In the wake of the most devastating period in modern American retailing history when the coronavirus pandemic shut down more than two-thirds of the stores in the country, the way retailers pay their suppliers has changed dramatically – perhaps irrevocably. As such, any remnants of what was once called a partnership but has been deteriorating for a long time are about to vanish completely.
With their stores mostly closed and only e-commerce (for some) to generate revenue, many large national retail chains changed their payment terms, going from the traditional 30 or 60-day arrangement to 90, 120 and, in some cases, even 180 days in which to pay their suppliers. These were arbitrary, rarely-open-to-negotiations and often open-ended moves by the retailers. And while vendors could certainly understand their customers’ need to conserve cash and manage their money, it was the one-sided aspect that has really caught them off guard.
Retailers Make the First Move
It began with retailers shutting down their stores in early to mid-March and saying they were canceling all future orders. That morphed into, “we’re not accepting any more incoming orders.” Then it became, “we’re not going to be placing any new orders until…whenever.” The final straw was when retailers said they would be holding off paying for existing orders – goods they had received before the shutdown and in many cases sold online or in the stores that remained open – for the foreseeable future. And this wasn’t local independents, hard-pressed for cash and searching their inboxes for federal stimulus checks. This was Macy’s saying it was going to 120 days. JCPenney said it was extending terms, a point that became moot after it filed for bankruptcy last month.
Another sad side effect of the coronavirus economic meltdown is that many retailers have changed their payment terms to their vendors…and it’s not pretty for the vendors.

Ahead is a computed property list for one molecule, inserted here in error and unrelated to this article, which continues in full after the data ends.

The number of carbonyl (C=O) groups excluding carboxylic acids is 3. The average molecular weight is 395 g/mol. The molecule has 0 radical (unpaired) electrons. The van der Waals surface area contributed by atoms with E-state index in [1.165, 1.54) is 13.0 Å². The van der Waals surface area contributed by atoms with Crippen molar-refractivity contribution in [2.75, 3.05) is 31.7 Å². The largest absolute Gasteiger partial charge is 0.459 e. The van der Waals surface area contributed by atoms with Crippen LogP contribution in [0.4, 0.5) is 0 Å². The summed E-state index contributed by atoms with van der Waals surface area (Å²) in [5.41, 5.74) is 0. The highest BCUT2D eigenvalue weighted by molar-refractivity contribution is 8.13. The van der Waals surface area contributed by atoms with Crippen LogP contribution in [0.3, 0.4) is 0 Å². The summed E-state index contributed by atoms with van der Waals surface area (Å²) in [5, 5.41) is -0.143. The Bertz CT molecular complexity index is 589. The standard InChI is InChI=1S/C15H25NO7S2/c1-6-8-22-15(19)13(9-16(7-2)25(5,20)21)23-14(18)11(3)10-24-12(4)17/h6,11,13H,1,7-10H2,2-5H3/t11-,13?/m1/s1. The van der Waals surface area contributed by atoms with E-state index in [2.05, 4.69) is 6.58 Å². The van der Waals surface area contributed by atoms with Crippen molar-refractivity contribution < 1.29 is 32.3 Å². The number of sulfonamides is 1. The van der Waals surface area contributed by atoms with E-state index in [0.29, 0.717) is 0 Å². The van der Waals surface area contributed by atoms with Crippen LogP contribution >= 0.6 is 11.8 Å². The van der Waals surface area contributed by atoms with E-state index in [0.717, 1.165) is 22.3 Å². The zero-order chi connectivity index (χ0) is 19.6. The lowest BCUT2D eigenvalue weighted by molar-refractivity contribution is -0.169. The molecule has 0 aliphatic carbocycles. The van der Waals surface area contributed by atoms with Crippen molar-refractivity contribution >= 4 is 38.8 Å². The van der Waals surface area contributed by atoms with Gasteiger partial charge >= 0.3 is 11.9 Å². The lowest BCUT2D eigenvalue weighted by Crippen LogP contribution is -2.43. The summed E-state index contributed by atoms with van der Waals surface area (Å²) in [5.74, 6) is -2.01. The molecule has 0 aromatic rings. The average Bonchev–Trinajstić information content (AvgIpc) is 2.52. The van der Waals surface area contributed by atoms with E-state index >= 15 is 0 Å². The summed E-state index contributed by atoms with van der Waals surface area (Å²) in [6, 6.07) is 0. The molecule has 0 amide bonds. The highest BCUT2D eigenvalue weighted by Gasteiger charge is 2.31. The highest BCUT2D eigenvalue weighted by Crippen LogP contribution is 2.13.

Vendors who do business with some of these big national chains – and understandably wish to remain unidentified as they would like to continue to do business-have identified Gap, Belk, Kohl’s, Bed Bath & Beyond, Saks, Michaels and, for at least part of this time, the TJX brands and Ross – as unilaterally extending their payment terms. Retailers have generally declined to comment on any changes to payment terms.
The Check is not in the Mail
What particularly grieved vendors were the changes in payment terms for goods. Retailers’ online operations were presumably selling vendors’ goods and payments were being collected, providing interest-free working capital…for the retailers.
In a story in Forbes.com on the subject, it was reported that the U.K., apparel retailer New Look went even further and told its suppliers it was suspending payments for existing merchandise “indefinitely.” Its counteroffer was that vendors could come and pick up their goods if they wanted.
Another British retailer, Arcadia Group, which owns Topshop among other brands, took its terms to 90 days and told its suppliers that “we are able to cancel any order at any stage,” saying it was “not responsible” for any of the costs associated with producing the goods.